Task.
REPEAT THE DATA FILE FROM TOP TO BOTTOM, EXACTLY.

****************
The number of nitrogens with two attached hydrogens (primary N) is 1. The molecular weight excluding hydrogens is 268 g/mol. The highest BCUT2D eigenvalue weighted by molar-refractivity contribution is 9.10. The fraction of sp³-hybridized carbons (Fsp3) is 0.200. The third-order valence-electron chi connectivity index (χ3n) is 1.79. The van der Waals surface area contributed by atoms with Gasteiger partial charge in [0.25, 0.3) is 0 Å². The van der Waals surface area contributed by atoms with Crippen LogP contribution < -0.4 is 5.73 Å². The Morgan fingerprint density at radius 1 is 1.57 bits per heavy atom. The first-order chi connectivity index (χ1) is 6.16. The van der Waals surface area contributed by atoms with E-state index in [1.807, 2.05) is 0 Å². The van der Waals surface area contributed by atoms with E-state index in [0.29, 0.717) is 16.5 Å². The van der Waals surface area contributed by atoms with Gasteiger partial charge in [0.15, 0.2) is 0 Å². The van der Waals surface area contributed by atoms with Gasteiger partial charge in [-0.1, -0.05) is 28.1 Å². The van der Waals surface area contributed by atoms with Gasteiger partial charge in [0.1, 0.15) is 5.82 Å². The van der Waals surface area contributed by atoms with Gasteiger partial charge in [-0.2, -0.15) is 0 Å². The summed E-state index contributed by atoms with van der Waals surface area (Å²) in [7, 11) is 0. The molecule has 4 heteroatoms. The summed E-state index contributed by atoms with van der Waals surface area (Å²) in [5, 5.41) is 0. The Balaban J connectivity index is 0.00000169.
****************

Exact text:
The number of nitrogens with two attached hydrogens (primary N) is 1. The molecular weight excluding hydrogens is 268 g/mol. The highest BCUT2D eigenvalue weighted by molar-refractivity contribution is 9.10. The fraction of sp³-hybridized carbons (Fsp3) is 0.200. The third-order valence-electron chi connectivity index (χ3n) is 1.79. The van der Waals surface area contributed by atoms with Gasteiger partial charge in [0.25, 0.3) is 0 Å². The van der Waals surface area contributed by atoms with Crippen LogP contribution < -0.4 is 5.73 Å². The Morgan fingerprint density at radius 1 is 1.57 bits per heavy atom. The first-order chi connectivity index (χ1) is 6.16. The van der Waals surface area contributed by atoms with E-state index in [1.807, 2.05) is 0 Å². The van der Waals surface area contributed by atoms with E-state index in [0.29, 0.717) is 16.5 Å². The van der Waals surface area contributed by atoms with Gasteiger partial charge in [0.15, 0.2) is 0 Å². The van der Waals surface area contributed by atoms with Gasteiger partial charge in [-0.1, -0.05) is 28.1 Å². The van der Waals surface area contributed by atoms with Gasteiger partial charge in [0.1, 0.15) is 5.82 Å². The van der Waals surface area contributed by atoms with Gasteiger partial charge in [-0.2, -0.15) is 0 Å². The summed E-state index contributed by atoms with van der Waals surface area (Å²) in [7, 11) is 0. The molecule has 4 heteroatoms. The summed E-state index contributed by atoms with van der Waals surface area (Å²) in [5, 5.41) is 0. The Balaban J connectivity index is 0.00000169.